Day 1

Lisbon is pretty much unique among European capitals in having summer-long sunshine, plus suburbs featuring broad sandy beaches and regular Atlantic rollers ideal for surfing. So rather than drag the kids around museums, get them enrolled in one of the city’s many surf schools. That way they spend the mornings having fun in the waves, you get to do cultural stuff undisturbed by the complaints of bored juniors, and you can all spend some quality time together in the afternoons.


Carcavelos Beach, just a 20-minute train ride from downtown, is ideal for beginners, but there are beaches within a short drive from Lisbon to suit all standards.

In the afternoon, it’s time to discover what lies beneath the waves. The Oceanário is a delight for all ages, but children will marvel at its range of sea life. The aquarium also organizes special events such as concerts for young children, or sleepovers where kids (and parents) can spend the night next to the shark tank. You’ll need at least a couple of hours to explore the Oceanário.

Day 2


After the morning at surf school, spend the afternoon on dry land. Take the kids to Castelo de São Jorge (St. George’s Castle) so they can admire the view, roam the ramparts, and imagine the days of the Romans, Moors, and Crusaders who lived and battled there. Then head down the castle hill and up the next slope to the Graça neighborhood to catch Tram 28, the most iconic line of Lisbon’s vintage yellow streetcars (eléctricos). It will likely be crowded with tourists, but the eléctrico remains a fun way to see the city as it rattles down the narrow lanes of the Alfama neighborhood, scoots through Baixa’s streets, passes the posh shops of Chiado, and finally ends at the Cemitério dos Prazeres, Lisbon’s largest cemetery. Few tourists venture here, but the 19th-century necropolis, with its massive family tombs, makes for an intriguingly spooky visit. Don’t miss the pyramid built by Dom Pedro de Sousa Holstein, Duke de Palmela, believed to be Europe’s biggest private mausoleum.

Day 3

In the afternoon head for the zoo. The Jardim Zoológico de Lisboa has been around for 132 years and contains over 2,000 animals from 300 different species. At least one you’re unlikely to see anywhere else—the Iberian lynx—is the world’s rarest cat, struggling to survive with the help of a conservation program in the wild lands of southern Spain and southeastern Portugal. The zoo is a much-loved attraction for Portuguese schoolchildren who come to see the rare red pandas or the “enchanted woods,” where exotic birds fly in the open air.


Day 4

Take the train out to Sintra. High up in the hills to the west of Lisbon, this was the summer retreat for the royal family and their aristocratic entourage. Among the thickly forested hills are fairytale palaces and secret gardens to explore. Make like 18th-century nobles and hire a horse-drawn carriage to take you through the forests to the gates of the phantasmagorical Palácio da Pena.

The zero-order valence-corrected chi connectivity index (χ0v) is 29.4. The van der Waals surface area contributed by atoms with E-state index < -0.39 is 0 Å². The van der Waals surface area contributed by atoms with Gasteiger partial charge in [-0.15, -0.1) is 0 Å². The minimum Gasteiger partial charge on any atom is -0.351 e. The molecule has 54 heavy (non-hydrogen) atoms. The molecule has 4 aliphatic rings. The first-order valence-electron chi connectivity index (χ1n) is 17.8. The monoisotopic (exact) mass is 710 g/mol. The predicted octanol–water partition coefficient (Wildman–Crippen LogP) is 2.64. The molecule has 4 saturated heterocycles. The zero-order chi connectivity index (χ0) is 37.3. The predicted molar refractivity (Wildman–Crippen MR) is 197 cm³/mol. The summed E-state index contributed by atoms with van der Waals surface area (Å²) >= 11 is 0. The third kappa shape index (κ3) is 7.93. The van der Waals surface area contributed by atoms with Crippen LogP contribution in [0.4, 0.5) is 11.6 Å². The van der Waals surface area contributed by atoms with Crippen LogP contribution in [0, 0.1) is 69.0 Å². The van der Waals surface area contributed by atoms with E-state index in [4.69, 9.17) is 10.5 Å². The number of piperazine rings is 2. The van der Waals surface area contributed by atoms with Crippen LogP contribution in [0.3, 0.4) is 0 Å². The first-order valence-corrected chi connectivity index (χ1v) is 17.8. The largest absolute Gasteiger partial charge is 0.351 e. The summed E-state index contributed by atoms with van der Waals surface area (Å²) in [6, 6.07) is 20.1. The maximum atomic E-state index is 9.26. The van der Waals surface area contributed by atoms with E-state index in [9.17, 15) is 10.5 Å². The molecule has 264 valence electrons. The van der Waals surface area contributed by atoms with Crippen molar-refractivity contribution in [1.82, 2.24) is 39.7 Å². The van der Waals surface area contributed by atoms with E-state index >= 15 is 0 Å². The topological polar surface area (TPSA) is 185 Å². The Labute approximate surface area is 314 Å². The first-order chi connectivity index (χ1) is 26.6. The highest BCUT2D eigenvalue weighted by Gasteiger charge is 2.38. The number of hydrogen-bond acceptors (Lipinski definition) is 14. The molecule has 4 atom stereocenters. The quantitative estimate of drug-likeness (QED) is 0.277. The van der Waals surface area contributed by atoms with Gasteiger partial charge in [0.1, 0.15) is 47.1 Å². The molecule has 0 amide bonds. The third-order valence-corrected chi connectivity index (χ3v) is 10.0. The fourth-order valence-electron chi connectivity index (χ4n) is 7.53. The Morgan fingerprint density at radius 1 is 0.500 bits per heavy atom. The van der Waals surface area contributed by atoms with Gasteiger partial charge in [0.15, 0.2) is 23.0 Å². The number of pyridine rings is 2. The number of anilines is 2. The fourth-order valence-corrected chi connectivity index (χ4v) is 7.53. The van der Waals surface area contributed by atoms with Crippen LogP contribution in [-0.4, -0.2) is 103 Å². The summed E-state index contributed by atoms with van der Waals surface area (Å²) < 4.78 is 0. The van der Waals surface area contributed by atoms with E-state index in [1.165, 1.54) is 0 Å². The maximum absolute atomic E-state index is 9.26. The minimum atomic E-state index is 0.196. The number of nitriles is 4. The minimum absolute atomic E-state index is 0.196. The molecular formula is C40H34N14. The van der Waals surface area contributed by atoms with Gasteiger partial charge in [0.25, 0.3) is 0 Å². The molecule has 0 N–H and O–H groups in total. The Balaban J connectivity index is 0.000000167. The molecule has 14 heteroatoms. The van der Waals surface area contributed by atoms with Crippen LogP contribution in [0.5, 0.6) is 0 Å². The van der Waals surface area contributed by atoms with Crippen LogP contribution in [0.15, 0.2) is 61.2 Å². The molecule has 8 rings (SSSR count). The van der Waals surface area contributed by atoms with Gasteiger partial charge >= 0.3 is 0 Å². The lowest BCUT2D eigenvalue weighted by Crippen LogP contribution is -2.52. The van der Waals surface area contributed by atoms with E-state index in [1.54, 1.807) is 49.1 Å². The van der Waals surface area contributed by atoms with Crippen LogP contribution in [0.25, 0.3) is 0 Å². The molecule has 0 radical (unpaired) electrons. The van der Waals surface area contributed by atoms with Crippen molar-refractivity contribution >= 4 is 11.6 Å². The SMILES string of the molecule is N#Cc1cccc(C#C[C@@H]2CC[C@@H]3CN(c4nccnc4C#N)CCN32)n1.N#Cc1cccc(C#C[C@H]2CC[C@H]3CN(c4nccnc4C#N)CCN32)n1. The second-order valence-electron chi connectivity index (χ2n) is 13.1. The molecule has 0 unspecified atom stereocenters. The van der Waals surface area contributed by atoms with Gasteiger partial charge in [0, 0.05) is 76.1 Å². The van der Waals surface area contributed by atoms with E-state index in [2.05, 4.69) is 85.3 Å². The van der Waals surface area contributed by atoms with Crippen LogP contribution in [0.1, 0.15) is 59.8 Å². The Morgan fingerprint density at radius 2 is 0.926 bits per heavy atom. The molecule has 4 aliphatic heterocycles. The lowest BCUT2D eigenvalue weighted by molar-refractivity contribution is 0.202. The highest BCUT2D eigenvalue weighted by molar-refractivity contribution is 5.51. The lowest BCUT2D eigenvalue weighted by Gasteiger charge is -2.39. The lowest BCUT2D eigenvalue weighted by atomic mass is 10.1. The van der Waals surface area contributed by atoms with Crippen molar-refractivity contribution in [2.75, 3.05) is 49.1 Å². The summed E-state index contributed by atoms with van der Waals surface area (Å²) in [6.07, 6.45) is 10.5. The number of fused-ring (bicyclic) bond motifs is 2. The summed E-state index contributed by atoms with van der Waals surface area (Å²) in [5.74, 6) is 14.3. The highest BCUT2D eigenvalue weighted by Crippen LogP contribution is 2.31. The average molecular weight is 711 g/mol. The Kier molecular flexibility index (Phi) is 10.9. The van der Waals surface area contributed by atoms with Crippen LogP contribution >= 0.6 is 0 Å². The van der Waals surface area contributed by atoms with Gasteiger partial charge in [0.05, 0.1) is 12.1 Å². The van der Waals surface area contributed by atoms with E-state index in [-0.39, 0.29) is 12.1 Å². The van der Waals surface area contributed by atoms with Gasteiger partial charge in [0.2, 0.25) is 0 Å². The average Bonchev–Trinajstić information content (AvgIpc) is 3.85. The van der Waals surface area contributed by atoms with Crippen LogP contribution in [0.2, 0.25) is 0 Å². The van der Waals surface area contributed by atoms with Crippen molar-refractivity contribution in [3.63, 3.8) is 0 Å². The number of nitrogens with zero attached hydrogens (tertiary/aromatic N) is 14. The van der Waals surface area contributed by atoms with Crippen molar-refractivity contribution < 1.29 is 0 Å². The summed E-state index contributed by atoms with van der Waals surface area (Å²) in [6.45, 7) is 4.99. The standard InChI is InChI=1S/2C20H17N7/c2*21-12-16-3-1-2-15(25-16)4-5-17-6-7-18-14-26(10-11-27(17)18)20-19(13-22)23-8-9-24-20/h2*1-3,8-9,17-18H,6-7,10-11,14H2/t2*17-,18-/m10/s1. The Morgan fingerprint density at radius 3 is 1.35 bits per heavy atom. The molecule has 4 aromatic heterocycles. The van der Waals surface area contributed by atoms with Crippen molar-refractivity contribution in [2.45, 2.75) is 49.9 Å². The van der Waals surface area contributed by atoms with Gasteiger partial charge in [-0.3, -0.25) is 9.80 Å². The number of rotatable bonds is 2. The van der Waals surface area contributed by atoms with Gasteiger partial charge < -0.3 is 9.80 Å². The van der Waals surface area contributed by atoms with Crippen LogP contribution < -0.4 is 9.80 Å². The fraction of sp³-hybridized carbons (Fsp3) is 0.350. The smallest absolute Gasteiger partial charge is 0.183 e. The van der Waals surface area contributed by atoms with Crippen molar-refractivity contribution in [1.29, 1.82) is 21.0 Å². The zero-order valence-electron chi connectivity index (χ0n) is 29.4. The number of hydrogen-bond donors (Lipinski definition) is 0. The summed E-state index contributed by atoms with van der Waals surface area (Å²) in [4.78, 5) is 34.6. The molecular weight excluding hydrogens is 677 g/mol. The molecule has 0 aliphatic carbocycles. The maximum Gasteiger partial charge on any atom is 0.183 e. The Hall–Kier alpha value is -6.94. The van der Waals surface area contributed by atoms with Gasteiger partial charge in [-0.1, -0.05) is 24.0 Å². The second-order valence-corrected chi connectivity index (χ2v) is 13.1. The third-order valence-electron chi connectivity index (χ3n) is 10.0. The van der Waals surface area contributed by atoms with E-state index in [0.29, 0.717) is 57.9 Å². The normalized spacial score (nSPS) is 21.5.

Day 5

Sport Lisboa e Benfica, better known simply as Benfica, is one of the world’s great soccer clubs, twice European champions. In fact, it’s believed to be the world’s biggest club in terms of membership, with almost 160,000 paid-up fans. Catching a home game can be a tremendous experience, especially if they are playing against cross-town rivals Sporting or northern upstarts FC Porto. If you can’t get to a match, you can still tour the Estádio da Luz stadium and visit its state-of-the-art museum dedicated to the club’s 112-year history, in which its greatest player, Eusébio (1942–2014), plays a starring role.


Next door to the stadium is one of Europe’s largest shopping malls, the Centro Colombo, offering 119,725 square meters (1.3 million sq. ft.) of retail therapy. There are 340 stores, 60 restaurants, nine movie screens, and a bowling alley. It’s all vaguely themed around the Portuguese Era of Discoveries.

Day 6

Lisbon’s coach museum, the Museu Nacional dos Coches, has one of the world’s greatest collections of historical carriages. It is Portugal’s most visited museum and contains Cinderella-style carriages dating back to the 16th century. The oldest was used to bring King Filipe II from Madrid to Lisbon during the Spanish occupation, and the most exuberant is a gold-covered vehicle given as a gift to the Pope from a Portuguese king in 1715. It’s housed in a new building that opened in 2015 in Lisbon’s riverside Belém district.


Nearby in the Picadeiro Henrique Calado you can watch some 18th-century-style horsemanship. This arena is where the Portuguese School of Equestrian Arts holds its daily training and weekly performances, with horses and riders clad in period costumes to conjure up the displays they once put on to entertain the royal family. The Lusitano horses used in the performances are a unique Portuguese breed.

Day 7

Head back out to the riverside Parque das Nações district packed with modern architecture. Apart from the Oceanário, kids will love the Pavilion of Knowledge–Ciência Viva, an interactive science museum, where they can engage in an array of experiments, including riding a bike on a tight rope. It’s loads of fun. After that, take a ride in the cable cars that run high above the riverbank, giving a splendid view over Europe’s longest bridge. Be warned: The area also contains another big shopping mall


Note: This information was accurate when it was published, but can change without notice. Please be sure to confirm all rates and details directly with the companies in question before planning your trip.